How do we know for sure that a team’s cars are identical?

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    I’m just curious as to how drivers, the FIA and the public know that 2 cars within a team are the same? Are there regulations that enforce that?


    Keith Collantine

    There is no regulation that requires it.

    On one hand, drivers are usually not shy about pointing out when they haven’t had the latest upgrade.

    On the other hand, sometimes drivers might prefer not to have a particular new part, for example if it changes the handling a certain way.



    @keith Collantine Thanks for the reply – I read your article about the 2 roosters @ Ferrari – very interesting.

    Yes, indeed drivers are one of the sources.

    How would the drivers though know that their car has gotten the same improvements as their teammate’s down to the nut and bolt? For instance, let’s take Red Bull where they recently installed the Double DRS. How do we know that Mark’s car is capable of the same performance as Seb’s? We can assume that Red Bull made the exact same part for both.

    After they install the improvements, does Mark take Seb’s car for a spin to determine that the improvements are the same?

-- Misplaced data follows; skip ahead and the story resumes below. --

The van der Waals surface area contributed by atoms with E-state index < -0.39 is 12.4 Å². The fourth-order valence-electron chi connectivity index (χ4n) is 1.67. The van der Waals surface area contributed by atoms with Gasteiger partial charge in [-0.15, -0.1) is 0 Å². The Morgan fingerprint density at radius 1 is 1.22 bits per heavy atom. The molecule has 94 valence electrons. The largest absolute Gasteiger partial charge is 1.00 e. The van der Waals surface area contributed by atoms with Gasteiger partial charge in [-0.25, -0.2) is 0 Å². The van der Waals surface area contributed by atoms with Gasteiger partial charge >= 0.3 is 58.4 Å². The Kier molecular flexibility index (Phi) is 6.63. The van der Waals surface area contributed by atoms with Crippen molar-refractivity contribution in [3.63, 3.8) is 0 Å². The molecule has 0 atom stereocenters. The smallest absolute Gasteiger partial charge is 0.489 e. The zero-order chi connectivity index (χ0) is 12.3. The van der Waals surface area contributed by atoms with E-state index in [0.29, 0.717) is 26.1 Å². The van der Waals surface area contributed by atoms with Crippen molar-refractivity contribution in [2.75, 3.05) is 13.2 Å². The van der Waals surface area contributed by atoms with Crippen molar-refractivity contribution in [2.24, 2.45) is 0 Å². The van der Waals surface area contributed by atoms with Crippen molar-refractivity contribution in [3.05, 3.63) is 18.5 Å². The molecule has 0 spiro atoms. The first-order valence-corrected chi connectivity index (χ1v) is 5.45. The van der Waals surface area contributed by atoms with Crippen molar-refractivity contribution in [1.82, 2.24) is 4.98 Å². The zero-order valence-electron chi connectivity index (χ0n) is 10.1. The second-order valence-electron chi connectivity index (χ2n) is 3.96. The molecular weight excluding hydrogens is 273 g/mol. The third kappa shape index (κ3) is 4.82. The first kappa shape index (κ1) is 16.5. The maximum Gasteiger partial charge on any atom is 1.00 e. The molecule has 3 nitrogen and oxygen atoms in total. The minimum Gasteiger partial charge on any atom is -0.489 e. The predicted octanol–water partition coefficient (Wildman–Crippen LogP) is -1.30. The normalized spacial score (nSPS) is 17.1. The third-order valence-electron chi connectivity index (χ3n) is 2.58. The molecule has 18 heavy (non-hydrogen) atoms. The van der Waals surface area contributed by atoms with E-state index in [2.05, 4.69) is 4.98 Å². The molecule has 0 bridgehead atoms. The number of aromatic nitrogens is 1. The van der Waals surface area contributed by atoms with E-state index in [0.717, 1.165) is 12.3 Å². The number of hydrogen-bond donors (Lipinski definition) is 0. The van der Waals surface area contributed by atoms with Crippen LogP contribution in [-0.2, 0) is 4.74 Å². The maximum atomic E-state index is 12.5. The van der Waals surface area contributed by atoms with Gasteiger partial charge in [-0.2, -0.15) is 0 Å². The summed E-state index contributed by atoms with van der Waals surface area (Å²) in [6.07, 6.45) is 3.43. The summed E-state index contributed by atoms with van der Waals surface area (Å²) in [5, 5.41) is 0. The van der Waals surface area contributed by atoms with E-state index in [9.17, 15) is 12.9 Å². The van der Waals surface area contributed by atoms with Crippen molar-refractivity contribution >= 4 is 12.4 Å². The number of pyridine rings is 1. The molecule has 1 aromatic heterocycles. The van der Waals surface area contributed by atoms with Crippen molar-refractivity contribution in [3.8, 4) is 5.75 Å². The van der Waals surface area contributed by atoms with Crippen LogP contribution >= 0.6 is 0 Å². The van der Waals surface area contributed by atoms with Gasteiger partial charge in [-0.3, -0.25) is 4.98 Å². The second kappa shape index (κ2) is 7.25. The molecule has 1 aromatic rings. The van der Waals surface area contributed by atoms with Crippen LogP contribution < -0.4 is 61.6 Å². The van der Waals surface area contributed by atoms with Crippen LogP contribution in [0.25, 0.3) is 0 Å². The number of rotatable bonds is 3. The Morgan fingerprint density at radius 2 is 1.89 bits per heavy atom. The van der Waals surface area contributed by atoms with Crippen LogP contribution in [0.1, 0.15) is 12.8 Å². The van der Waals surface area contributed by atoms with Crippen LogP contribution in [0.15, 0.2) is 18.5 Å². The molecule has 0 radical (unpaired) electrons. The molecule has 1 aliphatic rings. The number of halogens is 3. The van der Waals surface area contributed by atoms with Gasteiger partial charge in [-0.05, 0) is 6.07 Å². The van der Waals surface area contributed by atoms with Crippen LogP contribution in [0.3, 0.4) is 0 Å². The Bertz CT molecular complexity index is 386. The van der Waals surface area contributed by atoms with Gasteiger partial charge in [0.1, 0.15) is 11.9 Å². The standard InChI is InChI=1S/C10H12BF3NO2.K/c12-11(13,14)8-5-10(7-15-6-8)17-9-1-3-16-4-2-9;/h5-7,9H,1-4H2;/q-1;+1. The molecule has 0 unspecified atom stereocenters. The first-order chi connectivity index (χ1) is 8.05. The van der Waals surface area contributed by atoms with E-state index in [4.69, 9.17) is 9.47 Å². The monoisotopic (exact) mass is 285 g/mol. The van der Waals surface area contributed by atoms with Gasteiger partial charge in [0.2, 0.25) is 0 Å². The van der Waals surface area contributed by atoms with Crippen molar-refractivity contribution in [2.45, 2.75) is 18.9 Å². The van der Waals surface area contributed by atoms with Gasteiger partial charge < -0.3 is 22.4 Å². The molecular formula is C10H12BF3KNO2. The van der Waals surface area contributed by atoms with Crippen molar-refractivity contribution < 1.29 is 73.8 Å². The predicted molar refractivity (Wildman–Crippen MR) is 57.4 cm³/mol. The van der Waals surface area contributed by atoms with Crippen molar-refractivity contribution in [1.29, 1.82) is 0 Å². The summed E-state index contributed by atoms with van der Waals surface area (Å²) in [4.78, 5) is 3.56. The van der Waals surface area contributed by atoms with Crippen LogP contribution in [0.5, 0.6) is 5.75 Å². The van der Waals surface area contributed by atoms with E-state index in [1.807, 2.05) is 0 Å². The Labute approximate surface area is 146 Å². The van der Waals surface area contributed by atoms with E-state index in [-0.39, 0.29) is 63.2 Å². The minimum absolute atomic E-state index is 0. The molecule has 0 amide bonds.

I’m not saying they are different or that there’s foul play – I’m just saying is there a way we can know for a fact that the cars are not different at any constructor (aside from setup differences)?



    I’m sure there was a rumor going a round last year, that the HRT Team was not capable of handing their drivers identical equipment.

    No, ;), Webber does not take Vettels car for a spin, in this case a driver, will have to trust his team that it has provided him with an equal upgrade package to his teammate, although differences should show up in the telemetry readings.



    Simple Answer: We don’t.

    Although to be honest, I cannot imagine a difference more than a tenth, maybe 2 tenths at the very maximum between the two cars from the team.



    Thanks, I hadn’t heard about the HRT rumor before.

    Just curious, what do you think would happen if Webber asked Vettel to drive his car just to test its performance? I can just picture Horner and Newey jumping between Webber and Vettel yelling “Noooooooooooooooo!” in slow motion:-)

    Actually all cars would have to perform somewhat differently even if built to the exact same specifications. Does anyone know what the variance is for 2 cars made to the exact same specs? Like you said is it a tenth, two tenths or possibly more?